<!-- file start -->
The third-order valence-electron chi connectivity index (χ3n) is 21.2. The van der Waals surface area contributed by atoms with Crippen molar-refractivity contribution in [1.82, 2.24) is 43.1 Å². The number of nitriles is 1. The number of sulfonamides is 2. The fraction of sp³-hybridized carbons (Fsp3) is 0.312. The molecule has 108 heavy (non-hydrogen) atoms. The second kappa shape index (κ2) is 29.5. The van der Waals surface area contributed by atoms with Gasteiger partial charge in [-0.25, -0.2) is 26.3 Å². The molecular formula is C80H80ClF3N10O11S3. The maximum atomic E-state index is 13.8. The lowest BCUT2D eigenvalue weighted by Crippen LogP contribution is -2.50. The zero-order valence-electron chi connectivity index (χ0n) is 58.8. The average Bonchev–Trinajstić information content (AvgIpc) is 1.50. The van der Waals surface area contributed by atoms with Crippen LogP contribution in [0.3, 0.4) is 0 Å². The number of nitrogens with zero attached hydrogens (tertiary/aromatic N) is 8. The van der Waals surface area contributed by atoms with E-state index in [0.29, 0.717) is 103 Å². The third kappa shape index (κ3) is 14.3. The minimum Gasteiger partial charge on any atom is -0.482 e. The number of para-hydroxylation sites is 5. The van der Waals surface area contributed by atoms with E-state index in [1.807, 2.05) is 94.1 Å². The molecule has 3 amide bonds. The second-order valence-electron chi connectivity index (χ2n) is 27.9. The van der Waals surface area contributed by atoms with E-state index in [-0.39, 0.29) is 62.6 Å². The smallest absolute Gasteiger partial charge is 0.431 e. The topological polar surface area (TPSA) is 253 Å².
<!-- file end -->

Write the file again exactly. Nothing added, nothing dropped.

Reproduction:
The third-order valence-electron chi connectivity index (χ3n) is 21.2. The van der Waals surface area contributed by atoms with Crippen molar-refractivity contribution in [1.82, 2.24) is 43.1 Å². The number of nitriles is 1. The number of sulfonamides is 2. The fraction of sp³-hybridized carbons (Fsp3) is 0.312. The molecule has 108 heavy (non-hydrogen) atoms. The second kappa shape index (κ2) is 29.5. The van der Waals surface area contributed by atoms with Gasteiger partial charge in [-0.25, -0.2) is 26.3 Å². The molecular formula is C80H80ClF3N10O11S3. The maximum atomic E-state index is 13.8. The lowest BCUT2D eigenvalue weighted by Crippen LogP contribution is -2.50. The zero-order valence-electron chi connectivity index (χ0n) is 58.8. The average Bonchev–Trinajstić information content (AvgIpc) is 1.50. The van der Waals surface area contributed by atoms with Crippen LogP contribution in [0.3, 0.4) is 0 Å². The number of nitrogens with zero attached hydrogens (tertiary/aromatic N) is 8. The van der Waals surface area contributed by atoms with E-state index in [0.29, 0.717) is 103 Å². The third kappa shape index (κ3) is 14.3. The minimum Gasteiger partial charge on any atom is -0.482 e. The number of para-hydroxylation sites is 5. The van der Waals surface area contributed by atoms with E-state index in [1.807, 2.05) is 94.1 Å². The molecule has 3 amide bonds. The second-order valence-electron chi connectivity index (χ2n) is 27.9. The van der Waals surface area contributed by atoms with E-state index in [-0.39, 0.29) is 62.6 Å². The smallest absolute Gasteiger partial charge is 0.431 e. The topological polar surface area (TPSA) is 253 Å².